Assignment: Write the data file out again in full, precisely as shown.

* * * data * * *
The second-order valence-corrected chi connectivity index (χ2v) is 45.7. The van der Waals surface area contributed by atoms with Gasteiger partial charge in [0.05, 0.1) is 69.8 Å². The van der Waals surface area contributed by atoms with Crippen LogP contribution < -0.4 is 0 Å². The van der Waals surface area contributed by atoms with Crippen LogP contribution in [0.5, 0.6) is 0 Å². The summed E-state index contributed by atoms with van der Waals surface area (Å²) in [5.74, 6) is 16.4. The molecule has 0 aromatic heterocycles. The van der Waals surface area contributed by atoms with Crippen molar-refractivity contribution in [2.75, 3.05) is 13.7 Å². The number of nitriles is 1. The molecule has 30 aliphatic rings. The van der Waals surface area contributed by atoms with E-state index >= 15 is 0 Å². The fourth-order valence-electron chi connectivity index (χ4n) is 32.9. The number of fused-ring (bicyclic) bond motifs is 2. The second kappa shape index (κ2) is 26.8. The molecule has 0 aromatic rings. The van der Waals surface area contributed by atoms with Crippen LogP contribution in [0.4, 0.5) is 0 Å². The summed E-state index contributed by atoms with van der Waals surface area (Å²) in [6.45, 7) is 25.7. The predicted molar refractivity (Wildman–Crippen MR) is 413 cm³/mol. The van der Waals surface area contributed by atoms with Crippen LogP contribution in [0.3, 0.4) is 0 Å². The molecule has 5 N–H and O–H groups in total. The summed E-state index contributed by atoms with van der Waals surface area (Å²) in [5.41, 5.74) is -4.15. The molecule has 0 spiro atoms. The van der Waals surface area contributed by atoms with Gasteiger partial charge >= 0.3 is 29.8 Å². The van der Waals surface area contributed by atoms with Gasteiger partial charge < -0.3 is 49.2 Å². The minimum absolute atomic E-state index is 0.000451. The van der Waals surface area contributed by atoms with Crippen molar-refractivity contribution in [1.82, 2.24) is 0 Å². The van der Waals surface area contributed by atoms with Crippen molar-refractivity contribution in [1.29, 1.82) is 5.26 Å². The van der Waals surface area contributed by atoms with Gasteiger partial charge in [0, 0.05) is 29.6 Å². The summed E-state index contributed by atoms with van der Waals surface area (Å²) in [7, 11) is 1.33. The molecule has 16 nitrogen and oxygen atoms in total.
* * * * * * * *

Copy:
The second-order valence-corrected chi connectivity index (χ2v) is 45.7. The van der Waals surface area contributed by atoms with Gasteiger partial charge in [0.05, 0.1) is 69.8 Å². The van der Waals surface area contributed by atoms with Crippen LogP contribution < -0.4 is 0 Å². The van der Waals surface area contributed by atoms with Crippen LogP contribution in [0.5, 0.6) is 0 Å². The summed E-state index contributed by atoms with van der Waals surface area (Å²) in [5.74, 6) is 16.4. The molecule has 0 aromatic heterocycles. The van der Waals surface area contributed by atoms with Crippen molar-refractivity contribution in [2.75, 3.05) is 13.7 Å². The number of nitriles is 1. The molecule has 30 aliphatic rings. The van der Waals surface area contributed by atoms with E-state index >= 15 is 0 Å². The fourth-order valence-electron chi connectivity index (χ4n) is 32.9. The number of fused-ring (bicyclic) bond motifs is 2. The second kappa shape index (κ2) is 26.8. The molecule has 0 aromatic rings. The van der Waals surface area contributed by atoms with Crippen LogP contribution in [0.4, 0.5) is 0 Å². The summed E-state index contributed by atoms with van der Waals surface area (Å²) in [6.45, 7) is 25.7. The predicted molar refractivity (Wildman–Crippen MR) is 413 cm³/mol. The van der Waals surface area contributed by atoms with Crippen LogP contribution in [0.3, 0.4) is 0 Å². The molecule has 5 N–H and O–H groups in total. The summed E-state index contributed by atoms with van der Waals surface area (Å²) in [5.41, 5.74) is -4.15. The molecule has 0 spiro atoms. The van der Waals surface area contributed by atoms with Gasteiger partial charge >= 0.3 is 29.8 Å². The van der Waals surface area contributed by atoms with Gasteiger partial charge < -0.3 is 49.2 Å². The minimum absolute atomic E-state index is 0.000451. The van der Waals surface area contributed by atoms with Crippen molar-refractivity contribution in [1.82, 2.24) is 0 Å². The van der Waals surface area contributed by atoms with Crippen molar-refractivity contribution in [1.29, 1.82) is 5.26 Å². The van der Waals surface area contributed by atoms with Gasteiger partial charge in [0, 0.05) is 29.6 Å². The summed E-state index contributed by atoms with van der Waals surface area (Å²) in [7, 11) is 1.33. The molecule has 16 nitrogen and oxygen atoms in total.